Music director Bharadwaj, quite popular for his melodious tunes, joins hands with debutant director Hochimin for February 14.
With some of his numbers in the recent past in movies including Ulla Kadathal and Mannin Maindhan failing to live up to expectations. Bharadwaj has been under a bit of pressure.
As the title suggests, February 14 is a romantic film and hence Bharadwaj has given more thrust to melody.
The album comprises seven songs with a mix of peppy tunes, soft melodies and hot reggaes.
With the likes of seasoned singers like Shreya Ghoshal, Sadhana Sargam, Anuradha Sreeram and Srinivas in fine form, the album has lot of things going for it.
Bharadwaj's excellent orchestration and classical based tunes add sheen to the numbers.
1) Laila Majnu (Karthik, Sadhana Sargam)
Just about the right beginning. This is a groovy number with Sadhana Sargam at her best. It begins on a soft note and gains lot of speed and purpose as it moves along. With peppy beats adding strength, the song really makes an impact. And Karthik these days can't make much wrong.
2) Aanandha Avasthai (Shreya Ghoshal)
Shreya Ghoshal is sublime form as her voice takes the contour of a cuckoo in top flight. Shreya's voice weaves a tapestry of melody and magic. A classical raga inspired melody, Bharadwaj's excellent orchestration makes this song shine further. Bharadwaj has not experimented much as he sticks to the basics. And that is good enough.
3) Nanba Nanba (Bharadwaj, Srinivas, Karthik, Janani Bharadwaj)
Bharadwaj's daughter Janani has combined with his father Bharadwaj, Srinivas and Karthik for this song. It's a tune inspired by western notes. The song has no big musical orchestration, but for the chorus. But this more a hymn on friendship. Watch out for some good lyrics by director Hochimin himself on friendship.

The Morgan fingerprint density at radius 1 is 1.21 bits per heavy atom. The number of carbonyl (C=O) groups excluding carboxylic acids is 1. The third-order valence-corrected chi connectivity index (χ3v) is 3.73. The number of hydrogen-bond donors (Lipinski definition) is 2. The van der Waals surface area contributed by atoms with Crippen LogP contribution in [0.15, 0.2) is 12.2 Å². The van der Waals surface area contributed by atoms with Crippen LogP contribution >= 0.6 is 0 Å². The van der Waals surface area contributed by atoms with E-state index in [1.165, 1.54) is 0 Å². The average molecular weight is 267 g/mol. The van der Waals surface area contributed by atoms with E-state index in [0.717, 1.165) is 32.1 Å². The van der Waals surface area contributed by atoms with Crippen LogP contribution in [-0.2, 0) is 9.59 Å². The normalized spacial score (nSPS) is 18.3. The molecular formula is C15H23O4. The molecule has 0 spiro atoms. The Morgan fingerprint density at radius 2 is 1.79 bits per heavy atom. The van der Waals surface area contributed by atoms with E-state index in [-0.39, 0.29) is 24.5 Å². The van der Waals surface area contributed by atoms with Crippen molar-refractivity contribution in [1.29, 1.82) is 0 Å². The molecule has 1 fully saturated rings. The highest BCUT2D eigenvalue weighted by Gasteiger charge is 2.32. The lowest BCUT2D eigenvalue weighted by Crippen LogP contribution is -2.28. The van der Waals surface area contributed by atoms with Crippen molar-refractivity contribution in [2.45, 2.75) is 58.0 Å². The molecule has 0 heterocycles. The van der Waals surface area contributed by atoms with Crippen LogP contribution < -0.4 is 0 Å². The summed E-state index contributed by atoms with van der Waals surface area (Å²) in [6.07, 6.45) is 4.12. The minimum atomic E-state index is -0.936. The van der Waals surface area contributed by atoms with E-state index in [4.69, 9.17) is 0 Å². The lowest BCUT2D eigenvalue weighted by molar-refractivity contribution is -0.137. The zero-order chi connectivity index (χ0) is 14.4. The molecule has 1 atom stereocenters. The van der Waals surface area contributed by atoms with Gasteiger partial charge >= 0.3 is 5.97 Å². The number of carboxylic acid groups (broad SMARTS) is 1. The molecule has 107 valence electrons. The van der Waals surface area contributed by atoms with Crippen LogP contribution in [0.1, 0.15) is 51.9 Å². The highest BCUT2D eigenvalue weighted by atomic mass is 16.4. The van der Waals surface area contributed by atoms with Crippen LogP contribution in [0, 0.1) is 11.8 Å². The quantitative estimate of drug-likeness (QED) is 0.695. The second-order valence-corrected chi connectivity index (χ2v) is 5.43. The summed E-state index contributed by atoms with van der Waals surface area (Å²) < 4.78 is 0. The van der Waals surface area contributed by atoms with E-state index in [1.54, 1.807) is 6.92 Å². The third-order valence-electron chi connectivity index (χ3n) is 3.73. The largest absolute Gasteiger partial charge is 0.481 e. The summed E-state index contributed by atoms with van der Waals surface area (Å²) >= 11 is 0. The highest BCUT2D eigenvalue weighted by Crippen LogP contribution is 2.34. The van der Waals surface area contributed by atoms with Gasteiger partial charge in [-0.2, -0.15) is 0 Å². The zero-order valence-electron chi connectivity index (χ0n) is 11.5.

4) Un Peyarennada (Anuradha Sreeram)
A perfect classical style song. And Anuradha is the most apt choice for it. Her voice has an alluring mix of innocence and nasal twang. And her voice suits both classical tunes as well as rhythm-based numbers. In this highly Carnatic styled number (the accompaniments are mandolin, mridangam and ghatam), Anuradha keeps her voice and virtuosity steady.
5) Idhu Kadhala (Haricharan)
Yet another soft song with Haricharan, a new singer on the block, coming up with what the music director had asked of him. Sure, he has a long way to go before he gets every aspect of singing right. But Haricharan shows lot of promise. He has the right tone and timbre, and he also has his basics right. With a good background score (thavil stands out), Bharadwaj again shows that his orchestration skills are top of the range.
6) Ennachu Enakku (Sri Krishna)
This is big time Punjabi folk. The song oozes youthful romance and the intent is to enable raucous dance. And it sure does. New singer Sri Krishna comes up with the goods.
7) Othayya Rettaya (Pushpavanam Kuppusamy, Anuradha Sreeram)
Both Pushpavanam Kuppusamy and Anuradha Sreeram are wholesome singers. In that, they never hold back anything. They go for glory in every stanza. And that is what this song demands of them. They have delivered that. A mass number that will make even those with left foot dance, this number is for front-benchers.
On the whole, a competent effort from Bharadwaj.